Five people were shot, and three were killed last Friday in Tulsa, Oklahoma -- and not only have police announced that the two men arrested and charged have confessed to the crimes, but they also know specifically who did which shootings:
Mr. England told the police that he shot three of the victims and Mr. Watts admitted to shooting two of them, said Officer Jason Willingham, a spokesman for the Tulsa police. Mr. England said he drove the pickup during all the shootings, Officer Willingham said.
The victims may have been "chosen randomly," but all five were black. The Tulsa World found that the younger of the two shooters, Jake England, had publicly aired some racial grievances on his Facebook page last Thursday, writing, "Today is two years that my dad has been gone shot by a f------ n----- it's hard not to go off between that and sheran I'm gone in the head.” (Sheran referred to England's recently deceased girlfriend.) While that may not prove to be ironclad evidence in a court of law of these shootings being hate crimes, it adds a layer to what many already suspect is a story primarily about race.
Another layer, buried deep in Tulsa's memory, is that of the the 1921 riots in the Greenwood section town then known to its residents as "Negro Wall Street." That thriving and moneyed Tulsa neighborhood is described in the Al Jazeera English report above, the NPR segment embedded at right, and in a New York Times feature from last summer marking its 90th anniversary. Interesting the amount of detail provided, given that the Times wrote that the riots "may be the deadliest occurrence of racial violence in United States history — an episode so brutal that this city, in a bout of collective amnesia that extended more than a half-century, simply chose to forget it ever happened."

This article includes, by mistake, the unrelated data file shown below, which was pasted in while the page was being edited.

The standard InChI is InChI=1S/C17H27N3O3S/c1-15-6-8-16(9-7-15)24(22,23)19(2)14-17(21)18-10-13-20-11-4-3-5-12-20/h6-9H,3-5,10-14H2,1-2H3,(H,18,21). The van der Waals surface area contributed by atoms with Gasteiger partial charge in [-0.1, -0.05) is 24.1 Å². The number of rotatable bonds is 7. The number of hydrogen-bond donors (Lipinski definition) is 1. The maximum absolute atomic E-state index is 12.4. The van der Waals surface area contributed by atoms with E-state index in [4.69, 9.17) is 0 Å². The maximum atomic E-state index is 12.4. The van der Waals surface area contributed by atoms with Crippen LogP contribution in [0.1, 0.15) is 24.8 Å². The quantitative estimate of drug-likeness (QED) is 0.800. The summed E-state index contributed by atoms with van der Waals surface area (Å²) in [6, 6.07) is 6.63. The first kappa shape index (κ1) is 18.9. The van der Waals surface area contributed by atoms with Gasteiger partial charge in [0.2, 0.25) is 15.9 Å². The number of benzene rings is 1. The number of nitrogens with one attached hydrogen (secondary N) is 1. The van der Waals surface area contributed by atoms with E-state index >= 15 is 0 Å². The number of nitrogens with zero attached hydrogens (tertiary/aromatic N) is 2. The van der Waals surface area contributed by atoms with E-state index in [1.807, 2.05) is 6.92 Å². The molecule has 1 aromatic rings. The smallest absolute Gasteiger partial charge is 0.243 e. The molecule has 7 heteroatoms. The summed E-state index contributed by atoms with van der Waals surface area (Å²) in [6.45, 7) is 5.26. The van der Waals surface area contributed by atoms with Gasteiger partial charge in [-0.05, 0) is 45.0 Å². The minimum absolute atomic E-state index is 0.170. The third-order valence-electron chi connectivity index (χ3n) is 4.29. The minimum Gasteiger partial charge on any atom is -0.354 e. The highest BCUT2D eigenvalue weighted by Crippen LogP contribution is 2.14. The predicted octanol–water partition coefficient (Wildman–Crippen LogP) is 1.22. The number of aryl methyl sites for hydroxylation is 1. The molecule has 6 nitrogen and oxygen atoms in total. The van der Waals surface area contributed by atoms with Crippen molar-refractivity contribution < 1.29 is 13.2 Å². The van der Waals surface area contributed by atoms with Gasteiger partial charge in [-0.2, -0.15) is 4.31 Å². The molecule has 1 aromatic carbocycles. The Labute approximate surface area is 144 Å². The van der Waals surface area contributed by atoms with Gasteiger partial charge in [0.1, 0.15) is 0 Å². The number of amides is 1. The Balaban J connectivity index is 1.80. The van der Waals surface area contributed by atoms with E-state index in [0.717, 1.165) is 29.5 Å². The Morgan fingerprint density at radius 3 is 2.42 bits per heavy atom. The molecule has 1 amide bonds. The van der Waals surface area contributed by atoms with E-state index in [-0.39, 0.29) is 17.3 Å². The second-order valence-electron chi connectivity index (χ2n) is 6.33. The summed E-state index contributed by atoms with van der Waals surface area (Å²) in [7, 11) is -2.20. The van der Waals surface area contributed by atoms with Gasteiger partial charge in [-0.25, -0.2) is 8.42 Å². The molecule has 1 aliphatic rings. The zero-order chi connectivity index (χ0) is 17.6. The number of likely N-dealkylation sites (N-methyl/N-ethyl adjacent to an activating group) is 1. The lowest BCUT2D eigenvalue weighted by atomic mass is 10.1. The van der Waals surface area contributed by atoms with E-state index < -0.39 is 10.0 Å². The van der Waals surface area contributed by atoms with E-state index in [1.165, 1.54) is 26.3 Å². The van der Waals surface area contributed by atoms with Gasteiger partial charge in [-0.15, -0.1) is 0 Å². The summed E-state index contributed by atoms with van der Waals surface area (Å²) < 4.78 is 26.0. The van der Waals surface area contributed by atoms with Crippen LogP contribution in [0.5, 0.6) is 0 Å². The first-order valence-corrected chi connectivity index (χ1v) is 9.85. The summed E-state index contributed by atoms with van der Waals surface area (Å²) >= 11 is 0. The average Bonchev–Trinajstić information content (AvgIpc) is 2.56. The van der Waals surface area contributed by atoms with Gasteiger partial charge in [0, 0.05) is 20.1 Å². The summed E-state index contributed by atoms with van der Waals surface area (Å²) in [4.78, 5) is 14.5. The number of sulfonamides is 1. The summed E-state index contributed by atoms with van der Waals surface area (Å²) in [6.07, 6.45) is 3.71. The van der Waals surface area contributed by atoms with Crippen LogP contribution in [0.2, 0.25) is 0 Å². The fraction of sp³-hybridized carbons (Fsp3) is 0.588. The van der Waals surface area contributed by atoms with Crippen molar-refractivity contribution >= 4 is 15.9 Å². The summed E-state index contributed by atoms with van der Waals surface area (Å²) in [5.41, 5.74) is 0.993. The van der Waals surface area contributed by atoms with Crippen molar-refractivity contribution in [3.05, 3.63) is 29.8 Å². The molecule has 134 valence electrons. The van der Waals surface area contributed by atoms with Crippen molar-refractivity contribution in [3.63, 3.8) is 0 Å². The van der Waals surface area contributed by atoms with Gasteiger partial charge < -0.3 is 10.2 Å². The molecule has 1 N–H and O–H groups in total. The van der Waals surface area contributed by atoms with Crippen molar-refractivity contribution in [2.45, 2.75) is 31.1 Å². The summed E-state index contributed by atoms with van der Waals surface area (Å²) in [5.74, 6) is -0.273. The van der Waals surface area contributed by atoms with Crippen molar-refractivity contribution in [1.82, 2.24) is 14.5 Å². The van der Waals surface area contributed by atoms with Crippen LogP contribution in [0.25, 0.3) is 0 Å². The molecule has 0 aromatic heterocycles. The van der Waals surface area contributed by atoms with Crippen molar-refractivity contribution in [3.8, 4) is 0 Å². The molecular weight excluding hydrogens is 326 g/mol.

So what did happen, exactly?
On May 31, 1921, hundreds of armed white men gathered outside the courthouse where the man was being held, and a group of armed black men arrived to prevent a lynching. A shot was fired. The black men fled to Greenwood, and the white men gave chase.
The battle that ensued, enabled by the Tulsa police chief, who deputized hundreds of white men and commandeered gun shops to arm them, lasted through the night and well into the next day.
About 40 blocks were destroyed, including 1,256 homes, many of which had been looted before they were set alight. The death toll, most likely never to be fully determined, was estimated in the state report at 100 to 300. Survivors were rounded up and interned by the National Guard. Many of the homeless spent the following year living in tents pitched in the ruins of the neighborhood.
A grand jury at the time blamed the black community for the riot. No one was convicted of participating in the riot; no one was compensated for lost property. Soon after, the story essentially disappeared — buried so deeply that people who lived their entire lives here, including prominent leaders like mayors and district attorneys, said they had never heard of the riot until recent decades.
Considering that the history of the riots is just now being taught in local schools -- and that had to be mandated by a state law -- it seems that Tulsa has yet another opportunity to grow from (what may have been) racial violence. Even if it's judged that the shooters weren't motivated by race, there are some who, haunted by and still scarred by the past, won't care what a court of law has to say.
I hope those people listen to what one of the Good Friday shooting victims had to say to those who might be inclined to seek the kind of retaliation for him that Jake England may have been seeking for his murdered father:
And don't be trying to shoot at white people...just leave it alone. Because it ain't going to fix nothing.
Nothing to add.